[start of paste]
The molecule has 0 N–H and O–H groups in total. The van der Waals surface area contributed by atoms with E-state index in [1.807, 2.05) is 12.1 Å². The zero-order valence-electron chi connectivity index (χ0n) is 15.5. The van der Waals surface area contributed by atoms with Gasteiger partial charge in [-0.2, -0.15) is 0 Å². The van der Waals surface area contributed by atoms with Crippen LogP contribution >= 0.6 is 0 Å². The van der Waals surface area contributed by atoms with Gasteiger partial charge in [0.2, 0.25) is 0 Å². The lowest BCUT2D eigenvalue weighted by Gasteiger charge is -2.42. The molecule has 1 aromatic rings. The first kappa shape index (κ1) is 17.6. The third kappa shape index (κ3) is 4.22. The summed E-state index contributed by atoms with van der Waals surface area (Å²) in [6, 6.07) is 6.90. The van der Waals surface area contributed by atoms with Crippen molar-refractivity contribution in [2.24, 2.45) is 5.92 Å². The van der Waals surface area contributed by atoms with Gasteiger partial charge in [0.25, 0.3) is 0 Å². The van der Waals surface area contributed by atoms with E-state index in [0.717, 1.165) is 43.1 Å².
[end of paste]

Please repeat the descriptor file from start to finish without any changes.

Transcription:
The molecule has 0 N–H and O–H groups in total. The van der Waals surface area contributed by atoms with E-state index in [1.807, 2.05) is 12.1 Å². The zero-order valence-electron chi connectivity index (χ0n) is 15.5. The van der Waals surface area contributed by atoms with Gasteiger partial charge in [-0.2, -0.15) is 0 Å². The van der Waals surface area contributed by atoms with Crippen LogP contribution >= 0.6 is 0 Å². The van der Waals surface area contributed by atoms with Gasteiger partial charge in [0.2, 0.25) is 0 Å². The lowest BCUT2D eigenvalue weighted by Gasteiger charge is -2.42. The molecule has 1 aromatic rings. The first kappa shape index (κ1) is 17.6. The third kappa shape index (κ3) is 4.22. The summed E-state index contributed by atoms with van der Waals surface area (Å²) in [6, 6.07) is 6.90. The van der Waals surface area contributed by atoms with Crippen molar-refractivity contribution in [2.24, 2.45) is 5.92 Å². The van der Waals surface area contributed by atoms with Gasteiger partial charge in [0.25, 0.3) is 0 Å². The van der Waals surface area contributed by atoms with E-state index in [0.717, 1.165) is 43.1 Å².